I went to my first festival in Canada this year – the Dawson City Music Festival. It was the 41st edition of the festival, held up in Dawson City, in the Yukon, Canada, making it the most northern festival I’ve ever been to.
The Dawson City Music Festival is an intimate celebration of Yukon, Canadian and international music, held in a beautiful city, with a friendly crowd. It takes place in July, and so the days were hot, the evenings fresh but warm, and the sun never set.
I had an eye opening and fascinating time attending the Dawson City Music Festival by myself, and exploring the city too. I stayed in the city for the whole festival, so I thought I’d put together this guide on how to make the most of your Dawson City Music Festival experience.
Dawson City Music Festival
Dawson City Music Festival capacity: 1000
When is the Dawson City Music Festival? July
“The Dawson City Music Festival will remain “Canada’s tiny, perfect Festival” by consistently and collaboratively delivering high-quality, diverse musical experiences. By doing so, the Dawson City Music Festival Association will be recognized as a significant contributor to both the quality of life and the cultural economy in Dawson and Yukon; and the DCMF will be understood as a celebration of Dawson’s spirit, hospitality, volunteerism, and community life.”
– From the Dawson City Music Festival website
What’s Dawson City like?
I’ve already written an extensive guide to Dawson City and what to do there.
Annnnd, made thisvideo on the best things to do in Dawson too, so I’ll keep this short.
Basically Dawson City, where, as the name gives away, the festival is held, is an arty kinda place. Colourful, interesting and a rich and fascinating history, it was at the centre of the Gold Rush of the turn of the century. Thousands and thousands of prospectors travelled here seeking their fortune, but it was only the first ones, or the lucky ones, who really made any money. You were actually better off providing services to the men who travelled up, rather than looking for gold yourself.
That all ended as soon as it began, and while the population of Dawson City peaked at around 40,000, it’s now only a few thousand who brave the winter. It is COLD (think -40C). But July, is toasty.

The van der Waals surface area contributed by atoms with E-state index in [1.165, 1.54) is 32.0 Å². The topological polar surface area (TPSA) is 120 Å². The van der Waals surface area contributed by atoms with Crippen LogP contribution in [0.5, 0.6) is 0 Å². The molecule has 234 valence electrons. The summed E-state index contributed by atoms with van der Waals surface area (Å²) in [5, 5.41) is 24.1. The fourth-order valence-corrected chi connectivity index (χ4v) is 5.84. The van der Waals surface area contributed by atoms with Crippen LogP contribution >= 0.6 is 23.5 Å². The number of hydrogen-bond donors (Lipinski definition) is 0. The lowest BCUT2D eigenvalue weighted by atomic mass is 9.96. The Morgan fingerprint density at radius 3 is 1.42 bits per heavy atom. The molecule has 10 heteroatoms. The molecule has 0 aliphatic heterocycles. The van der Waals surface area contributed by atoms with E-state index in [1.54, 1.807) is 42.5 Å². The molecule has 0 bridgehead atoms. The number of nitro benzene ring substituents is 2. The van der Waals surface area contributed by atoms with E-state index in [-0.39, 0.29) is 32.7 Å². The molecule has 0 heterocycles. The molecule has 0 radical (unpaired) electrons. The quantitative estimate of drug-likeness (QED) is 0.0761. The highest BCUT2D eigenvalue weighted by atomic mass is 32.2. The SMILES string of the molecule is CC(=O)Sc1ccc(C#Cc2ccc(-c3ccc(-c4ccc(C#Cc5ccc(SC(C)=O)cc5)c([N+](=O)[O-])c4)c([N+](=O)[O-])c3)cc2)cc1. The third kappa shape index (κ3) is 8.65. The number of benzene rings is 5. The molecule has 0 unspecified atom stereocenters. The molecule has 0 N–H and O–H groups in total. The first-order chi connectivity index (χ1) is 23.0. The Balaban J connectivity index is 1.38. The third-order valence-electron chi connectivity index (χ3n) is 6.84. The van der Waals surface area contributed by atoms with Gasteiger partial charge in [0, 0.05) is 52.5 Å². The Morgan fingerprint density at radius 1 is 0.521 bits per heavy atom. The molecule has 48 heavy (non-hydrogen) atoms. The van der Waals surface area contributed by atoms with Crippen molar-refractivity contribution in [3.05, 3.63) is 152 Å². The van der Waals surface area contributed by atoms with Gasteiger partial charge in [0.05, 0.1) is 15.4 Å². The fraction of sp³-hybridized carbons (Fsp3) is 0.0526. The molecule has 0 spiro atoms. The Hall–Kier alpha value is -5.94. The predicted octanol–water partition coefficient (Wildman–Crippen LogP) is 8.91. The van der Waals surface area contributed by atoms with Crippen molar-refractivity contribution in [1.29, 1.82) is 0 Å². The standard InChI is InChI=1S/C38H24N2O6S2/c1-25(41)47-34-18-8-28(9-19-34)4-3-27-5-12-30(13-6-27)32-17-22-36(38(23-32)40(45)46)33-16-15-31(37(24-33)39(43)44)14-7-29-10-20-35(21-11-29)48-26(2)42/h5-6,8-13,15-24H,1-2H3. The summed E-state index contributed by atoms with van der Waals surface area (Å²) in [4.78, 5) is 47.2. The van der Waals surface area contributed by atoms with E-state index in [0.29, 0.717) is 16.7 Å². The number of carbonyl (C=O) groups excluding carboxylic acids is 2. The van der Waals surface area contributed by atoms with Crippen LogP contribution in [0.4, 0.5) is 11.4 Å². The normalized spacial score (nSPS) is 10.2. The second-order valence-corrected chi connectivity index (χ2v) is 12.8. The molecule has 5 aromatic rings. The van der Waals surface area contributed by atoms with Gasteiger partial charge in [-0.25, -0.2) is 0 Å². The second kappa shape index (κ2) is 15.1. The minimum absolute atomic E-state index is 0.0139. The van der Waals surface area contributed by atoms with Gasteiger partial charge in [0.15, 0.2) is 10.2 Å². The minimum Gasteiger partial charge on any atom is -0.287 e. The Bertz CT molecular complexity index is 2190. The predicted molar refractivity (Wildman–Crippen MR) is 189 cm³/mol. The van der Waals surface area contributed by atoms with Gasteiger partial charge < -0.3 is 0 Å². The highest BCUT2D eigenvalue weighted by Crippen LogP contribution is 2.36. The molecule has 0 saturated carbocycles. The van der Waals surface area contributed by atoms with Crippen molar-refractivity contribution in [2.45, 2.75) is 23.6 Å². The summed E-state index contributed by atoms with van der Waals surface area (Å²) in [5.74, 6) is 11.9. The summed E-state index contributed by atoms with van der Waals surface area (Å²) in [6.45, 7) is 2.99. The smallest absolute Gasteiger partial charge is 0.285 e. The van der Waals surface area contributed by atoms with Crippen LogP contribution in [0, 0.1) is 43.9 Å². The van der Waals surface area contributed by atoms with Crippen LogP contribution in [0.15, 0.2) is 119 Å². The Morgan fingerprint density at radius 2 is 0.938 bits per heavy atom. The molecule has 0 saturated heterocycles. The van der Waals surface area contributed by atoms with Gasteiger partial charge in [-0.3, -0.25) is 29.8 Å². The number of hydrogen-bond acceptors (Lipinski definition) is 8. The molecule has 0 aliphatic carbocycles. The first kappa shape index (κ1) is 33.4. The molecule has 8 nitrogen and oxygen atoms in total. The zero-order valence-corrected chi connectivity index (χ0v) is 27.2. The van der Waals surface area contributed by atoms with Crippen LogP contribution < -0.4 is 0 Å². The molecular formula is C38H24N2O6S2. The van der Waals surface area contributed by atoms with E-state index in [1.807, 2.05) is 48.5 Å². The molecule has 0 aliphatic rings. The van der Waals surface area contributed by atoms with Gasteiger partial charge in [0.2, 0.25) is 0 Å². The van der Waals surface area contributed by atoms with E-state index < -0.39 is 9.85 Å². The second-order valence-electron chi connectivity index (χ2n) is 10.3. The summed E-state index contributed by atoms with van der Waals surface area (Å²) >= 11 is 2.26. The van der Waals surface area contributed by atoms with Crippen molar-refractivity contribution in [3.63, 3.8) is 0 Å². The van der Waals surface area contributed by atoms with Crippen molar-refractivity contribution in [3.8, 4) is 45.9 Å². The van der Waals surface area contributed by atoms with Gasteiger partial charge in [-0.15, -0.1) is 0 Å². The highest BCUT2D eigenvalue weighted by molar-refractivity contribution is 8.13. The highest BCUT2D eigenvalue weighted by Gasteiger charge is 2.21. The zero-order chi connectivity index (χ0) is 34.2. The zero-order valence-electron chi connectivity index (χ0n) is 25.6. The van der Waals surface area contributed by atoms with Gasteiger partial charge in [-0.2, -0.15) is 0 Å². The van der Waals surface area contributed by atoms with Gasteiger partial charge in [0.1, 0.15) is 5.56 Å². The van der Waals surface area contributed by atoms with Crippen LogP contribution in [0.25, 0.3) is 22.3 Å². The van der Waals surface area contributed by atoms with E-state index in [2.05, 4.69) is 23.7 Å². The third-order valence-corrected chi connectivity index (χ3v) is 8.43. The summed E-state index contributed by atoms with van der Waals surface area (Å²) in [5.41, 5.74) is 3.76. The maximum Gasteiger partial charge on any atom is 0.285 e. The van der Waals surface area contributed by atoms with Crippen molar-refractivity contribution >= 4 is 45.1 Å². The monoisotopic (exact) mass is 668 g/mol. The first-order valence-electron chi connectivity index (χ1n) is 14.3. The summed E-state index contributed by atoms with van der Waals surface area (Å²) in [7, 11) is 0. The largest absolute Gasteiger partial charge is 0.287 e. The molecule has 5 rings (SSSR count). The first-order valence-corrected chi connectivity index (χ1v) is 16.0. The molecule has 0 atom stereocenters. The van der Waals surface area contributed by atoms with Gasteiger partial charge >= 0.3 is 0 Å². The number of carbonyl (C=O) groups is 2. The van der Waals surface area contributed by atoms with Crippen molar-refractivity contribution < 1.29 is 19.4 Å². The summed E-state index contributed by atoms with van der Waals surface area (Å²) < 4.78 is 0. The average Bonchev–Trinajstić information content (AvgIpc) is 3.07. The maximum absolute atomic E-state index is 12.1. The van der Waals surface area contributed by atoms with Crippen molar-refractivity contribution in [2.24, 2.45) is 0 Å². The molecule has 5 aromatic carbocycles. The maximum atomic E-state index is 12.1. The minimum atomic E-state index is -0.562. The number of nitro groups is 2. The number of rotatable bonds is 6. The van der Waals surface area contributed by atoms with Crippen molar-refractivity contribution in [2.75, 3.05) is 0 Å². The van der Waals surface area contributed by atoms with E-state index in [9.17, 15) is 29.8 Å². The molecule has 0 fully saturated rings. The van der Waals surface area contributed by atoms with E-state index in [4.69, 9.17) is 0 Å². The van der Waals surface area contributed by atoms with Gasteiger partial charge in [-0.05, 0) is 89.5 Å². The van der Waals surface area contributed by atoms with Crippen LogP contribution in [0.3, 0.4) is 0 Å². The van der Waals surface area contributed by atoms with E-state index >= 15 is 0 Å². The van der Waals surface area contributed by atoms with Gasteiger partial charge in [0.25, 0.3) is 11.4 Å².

Nowadays it’s the arty and adventurous who come to Dawson City – to enjoy the hiking, the art programmes and to experience life this far north.
And, of course, to attend the annual Dawson City Music Festival.
Dawson City Music Crawl
One of the highlights of the Dawson City Music Festival, was the music crawl on the Sunday. We were to go to five unannounced locations, on a crawl around the city and at each one, would be a different band.
In between, all the attendees would travel together to the next one, and we’d only find out where and who, once we were there.
Such a fun idea for a festival!
Robert Service House
I joined (slightly late) towards the end of the first set up at the Robert Service House. Robert Service was / is a famous Yukon poet, from Scotland. His hut has been left as is, and you can do tours around it as part of a Canadian Parks tourism project.
I’d already done this the day before – definitely recommend.
As you can see in the pic below, they were watching the band in the shed bit.
I’d just managed to catch the last song at the Robert Service House and so joined the crawl down to the Commissioner’s Residence on Front Street. During the boom years, of the Gold Rush, this is where the Commissioner lived.
We sat / danced out the front while Orkestra Kriminal entertained us with their Yiddish gangster repertoire. Songs about the criminal underground of the 1930s got a few early keenos up and dancing.
The Old Post Office
Next up was my favourite – The Lucky Ones at the Old Post Office. We walked over there, to a building that again had been built at the height of the Gold Rush, with all the opulence you’d expect.
Unfortunately they’d built it so big, and so fancy, that in the winter it was far too expensive to run and so now it’s only opened for tours. It was a real privilege to be in there to watch these guys – they were fantastic.
They describe their sound as ‘real time country music’.
Look at that location!
The Dawson City Music Crawl finished with AquaKulture playing on the SS Keno. The SS Keno is one of the paddle boats they used back in the day to get supplies, and people, to Dawson City.
It’s now a stationary boat, docked on Front Street and used for tours. The perfect location for the music crawl to end, especially seeing as it was close to the Klondike creamery – one of the best ice cream shops I’ve ever been to.